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Plant-Feeding Mites in Citrus

L. M. Diepenbrock, J. D. Burrow, and D. Carrillo

Flat Mite (Brevipalpus sp.) Identification

  • Flat, diamond shaped
  • Yellow to reddish orange in color
  • Females may have a black “H” marking with green and dark spots
  • Approximately 0.2 mm; males are smaller than females
  • Can be found on both sides of leaf, stems, and fruit
Figure 1.
Credit: T. R. Weeks, UF/IFAS

Flat Mite (Brevipalpus sp.) Feeding Damage

  • Leaves circular yellow spots on fruit from feeding (pictured)
  • Can vector citrus leprosis virus when the virus is present in the system
  • When populations are very high, leaf damage may occur
A green apple with a stem  Description automatically generated with medium confidence
Figure 2.
Credit: T. R. Weeks, UF/IFAS

Texas Citrus Mite Identification

  • Females (left) are a broad oval shape; males (right) are slender oval shape
  • Males have longer legs than females
  • Approximately 0.5 mm long
  • Often located on upper side of leaf and move from the inner leaf to the outer leaf
A picture containing arthropod, invertebrate, acarine  Description automatically generated
Figure 3.
Credit: University of Arizona

Texas Citrus Mite Feeding Damage

  • Leaves will look speckled (stippling)
  • High populations may cause leaf and fruit drop
  • When leaves drop, the leaf petiole stays intact on tree
  • Damage progresses from top of tree, then downward
Figure 4.
Credit: University of Texas

Citrus Rust Mite Identification

  • Wedge shaped, longer than wide
  • Light yellow in color
  • 0.15 mm long
  • Feed on both fruit and leaves, but prefer fruit
  • Often found on outer canopy fruit
Figure 5.
Credit: E. Demard, UF/IFAS

Citrus Rust Mite Feeding Damage

  • Leaves and fruit have smooth, dark-brown spots
  • Extreme damage causes bronzing (pictured) on fruit; bronzing also occurs on leaves
  • May cause smaller fruit size
  • Most often found on outer canopy away from direct sunlight
Figure 6.
Credit: J. D. Burrow, UF/IFAS

Broad Mite Identification

  • Oval shaped
  • Light yellow to reddish or brownish yellow, may be green
  • Females have a stripe, whereas males do not
  • Females are 0.2 mm long and males are 0.11 mm long; males move faster
  • Feed on unhardened leaves and fruit
Figure 7.
Credit: L. Buss, UF/IFAS

Broad Mite Feeding Damage

  • Leaf bronzing
  • Leaf curling unevenly distributed on leaf, no pattern
  • Feeding damage same on various plants (dogwood pictured)
  • Rind damage on developing fruit
  • Common greenhouse pest
Figure 8.
Credit: Tennessee State University

Citrus Red Mite Identification

  • Females are oval, whereas males have a tapered rear
  • Dark red in color
  • Approximately 0.5 mm; male is smaller than female and has long legs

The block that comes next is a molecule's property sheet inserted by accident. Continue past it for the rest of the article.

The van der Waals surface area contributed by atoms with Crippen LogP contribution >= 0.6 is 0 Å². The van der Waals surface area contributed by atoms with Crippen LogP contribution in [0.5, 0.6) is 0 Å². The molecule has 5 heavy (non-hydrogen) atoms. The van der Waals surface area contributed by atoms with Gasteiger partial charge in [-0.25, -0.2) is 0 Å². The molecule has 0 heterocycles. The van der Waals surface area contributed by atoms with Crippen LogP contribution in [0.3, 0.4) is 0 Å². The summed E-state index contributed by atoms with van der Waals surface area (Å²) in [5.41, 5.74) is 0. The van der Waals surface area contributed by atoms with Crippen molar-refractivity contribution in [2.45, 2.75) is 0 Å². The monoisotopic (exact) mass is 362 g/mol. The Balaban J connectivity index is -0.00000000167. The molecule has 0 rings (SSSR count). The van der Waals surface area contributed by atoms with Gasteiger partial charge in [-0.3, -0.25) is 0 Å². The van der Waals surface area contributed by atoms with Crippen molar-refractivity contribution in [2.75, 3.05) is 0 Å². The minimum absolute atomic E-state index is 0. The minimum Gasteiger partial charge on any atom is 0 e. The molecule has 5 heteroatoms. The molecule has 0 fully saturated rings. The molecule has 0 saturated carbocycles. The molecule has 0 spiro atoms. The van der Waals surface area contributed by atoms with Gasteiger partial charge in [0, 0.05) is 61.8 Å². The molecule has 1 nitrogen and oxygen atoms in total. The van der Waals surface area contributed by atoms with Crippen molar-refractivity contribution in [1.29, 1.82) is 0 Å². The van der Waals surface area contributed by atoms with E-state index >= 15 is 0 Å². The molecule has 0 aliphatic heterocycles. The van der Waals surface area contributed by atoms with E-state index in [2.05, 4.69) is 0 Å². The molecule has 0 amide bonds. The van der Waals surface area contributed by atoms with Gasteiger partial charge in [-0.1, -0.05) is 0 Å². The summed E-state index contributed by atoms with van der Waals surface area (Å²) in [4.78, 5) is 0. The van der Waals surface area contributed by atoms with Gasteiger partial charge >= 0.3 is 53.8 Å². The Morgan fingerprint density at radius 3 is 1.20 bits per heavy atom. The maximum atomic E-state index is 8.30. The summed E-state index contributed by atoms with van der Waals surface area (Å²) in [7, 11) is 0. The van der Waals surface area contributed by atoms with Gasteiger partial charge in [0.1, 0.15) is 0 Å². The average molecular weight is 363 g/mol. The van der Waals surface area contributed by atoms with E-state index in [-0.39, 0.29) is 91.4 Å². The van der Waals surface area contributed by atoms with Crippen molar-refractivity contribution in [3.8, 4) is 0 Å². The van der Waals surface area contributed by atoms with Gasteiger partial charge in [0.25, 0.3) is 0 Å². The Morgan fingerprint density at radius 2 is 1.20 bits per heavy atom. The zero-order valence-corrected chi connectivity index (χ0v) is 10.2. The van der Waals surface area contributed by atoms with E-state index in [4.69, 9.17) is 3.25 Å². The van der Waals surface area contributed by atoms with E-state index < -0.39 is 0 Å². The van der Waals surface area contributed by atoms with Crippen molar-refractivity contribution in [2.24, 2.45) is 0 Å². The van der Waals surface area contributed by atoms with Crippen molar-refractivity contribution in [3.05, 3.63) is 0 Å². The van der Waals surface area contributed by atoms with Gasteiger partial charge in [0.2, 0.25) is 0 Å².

• Found on both leaves and fruit
A ladybug on a green leaf  Description automatically generated with medium confidence
Figure 9.
Credit: L. Buss, UF/IFAS

Citrus Red Mite Feeding Damage

  • On leaves, damage is speckled and may have a silvery appearance
  • Leaves and fruit may be pale in color
  • Severe populations may cause leaf drop
Figure 10.
Credit: D. Rosen, University of California

Two Spotted Spider Mite Identification

  • Oval shaped with two dark spots
  • Male is brown to orange in color; the female color is typically pale green, but may have a yellow, brown or orange look
  • Approximately 0.4 mm
  • Female is larger than male, male has a pointed abdomen
  • Prefers underside of leaves
A close up of a leaf  Description automatically generated with low confidence
Figure 11.
Credit: T. R. Weeks, UF/IFAS

Two Spotted Spider Mite Feeding Damage

  • Leaves appear gray or yellow
  • Between leaf veins, yellow or brown spots from feeding
  • If infestation severe, leaf drop may occur
  • Common greenhouse pest
A close up of a leaf  Description automatically generated with medium confidence
Figure 12.
Credit: Government of Western Australia
Peer Reviewed

Publication #ENY2082

Release Date:January 25, 2023

Related Experts

Diepenbrock, Lauren M.


University of Florida

Carrillo, Daniel


University of Florida

Burrow, Jamie D.


University of Florida

Related Topics

Organism ID

About this Publication

This document is ENY-2082, one of a series of the Entomology and Nematology Department, UF/IFAS Extension. Original publication date January 2023. Visit the EDIS website at for the currently supported version of this publication.

About the Authors

Lauren M. Diepenbrock, assistant professor, Entomology and Nematology Department, UF/IFAS Citrus Research and Education Center; Jamie D. Burrow, Extension program manager, UF/IFAS CREC; and Daniel Carrillo, assistant professor, Entomology and Nematology Department, UF/IFAS Tropical Research and Education Center; UF/IFAS Extension, Gainesville, FL 32611.


  • Jamie Burrow
  • Lauren Diepenbrock